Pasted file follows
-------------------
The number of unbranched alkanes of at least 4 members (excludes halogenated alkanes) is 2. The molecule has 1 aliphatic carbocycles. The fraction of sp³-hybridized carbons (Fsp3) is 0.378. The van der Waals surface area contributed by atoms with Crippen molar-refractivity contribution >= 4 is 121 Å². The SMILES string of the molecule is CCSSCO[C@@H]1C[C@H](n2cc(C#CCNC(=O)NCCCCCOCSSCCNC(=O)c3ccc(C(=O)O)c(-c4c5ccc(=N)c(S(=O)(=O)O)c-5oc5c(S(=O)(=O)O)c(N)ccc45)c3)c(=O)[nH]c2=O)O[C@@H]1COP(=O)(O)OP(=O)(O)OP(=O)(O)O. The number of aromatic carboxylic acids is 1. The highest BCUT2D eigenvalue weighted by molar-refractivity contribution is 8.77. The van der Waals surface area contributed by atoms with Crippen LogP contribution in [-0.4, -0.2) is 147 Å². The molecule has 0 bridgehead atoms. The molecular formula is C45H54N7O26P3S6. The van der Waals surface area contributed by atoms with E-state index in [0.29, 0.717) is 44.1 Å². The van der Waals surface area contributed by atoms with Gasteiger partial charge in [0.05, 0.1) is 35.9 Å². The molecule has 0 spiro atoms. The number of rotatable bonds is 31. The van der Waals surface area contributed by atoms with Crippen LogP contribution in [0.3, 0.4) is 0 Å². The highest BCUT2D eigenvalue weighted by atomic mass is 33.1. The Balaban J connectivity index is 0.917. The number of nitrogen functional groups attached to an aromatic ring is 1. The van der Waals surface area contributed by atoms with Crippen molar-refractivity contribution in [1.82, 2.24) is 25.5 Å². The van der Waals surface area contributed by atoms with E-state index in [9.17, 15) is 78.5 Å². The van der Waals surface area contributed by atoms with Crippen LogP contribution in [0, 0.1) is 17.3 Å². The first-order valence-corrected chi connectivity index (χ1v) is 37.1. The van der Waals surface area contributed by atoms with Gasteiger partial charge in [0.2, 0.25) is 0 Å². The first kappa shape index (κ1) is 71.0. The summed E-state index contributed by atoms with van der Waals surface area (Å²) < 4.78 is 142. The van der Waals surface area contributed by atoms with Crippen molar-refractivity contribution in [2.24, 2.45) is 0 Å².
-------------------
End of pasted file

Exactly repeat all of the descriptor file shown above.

The number of unbranched alkanes of at least 4 members (excludes halogenated alkanes) is 2. The molecule has 1 aliphatic carbocycles. The fraction of sp³-hybridized carbons (Fsp3) is 0.378. The van der Waals surface area contributed by atoms with Crippen molar-refractivity contribution >= 4 is 121 Å². The SMILES string of the molecule is CCSSCO[C@@H]1C[C@H](n2cc(C#CCNC(=O)NCCCCCOCSSCCNC(=O)c3ccc(C(=O)O)c(-c4c5ccc(=N)c(S(=O)(=O)O)c-5oc5c(S(=O)(=O)O)c(N)ccc45)c3)c(=O)[nH]c2=O)O[C@@H]1COP(=O)(O)OP(=O)(O)OP(=O)(O)O. The number of aromatic carboxylic acids is 1. The highest BCUT2D eigenvalue weighted by molar-refractivity contribution is 8.77. The van der Waals surface area contributed by atoms with Crippen LogP contribution in [-0.4, -0.2) is 147 Å². The molecule has 0 bridgehead atoms. The molecular formula is C45H54N7O26P3S6. The van der Waals surface area contributed by atoms with E-state index in [0.29, 0.717) is 44.1 Å². The van der Waals surface area contributed by atoms with Gasteiger partial charge in [0.05, 0.1) is 35.9 Å². The molecule has 0 spiro atoms. The number of rotatable bonds is 31. The van der Waals surface area contributed by atoms with Crippen LogP contribution in [0.3, 0.4) is 0 Å². The highest BCUT2D eigenvalue weighted by atomic mass is 33.1. The Balaban J connectivity index is 0.917. The number of nitrogen functional groups attached to an aromatic ring is 1. The van der Waals surface area contributed by atoms with Crippen molar-refractivity contribution in [1.82, 2.24) is 25.5 Å². The van der Waals surface area contributed by atoms with E-state index in [9.17, 15) is 78.5 Å². The van der Waals surface area contributed by atoms with Crippen LogP contribution in [0, 0.1) is 17.3 Å². The first-order valence-corrected chi connectivity index (χ1v) is 37.1. The van der Waals surface area contributed by atoms with Gasteiger partial charge in [0.2, 0.25) is 0 Å². The first kappa shape index (κ1) is 71.0. The summed E-state index contributed by atoms with van der Waals surface area (Å²) < 4.78 is 142. The van der Waals surface area contributed by atoms with Crippen molar-refractivity contribution in [2.24, 2.45) is 0 Å².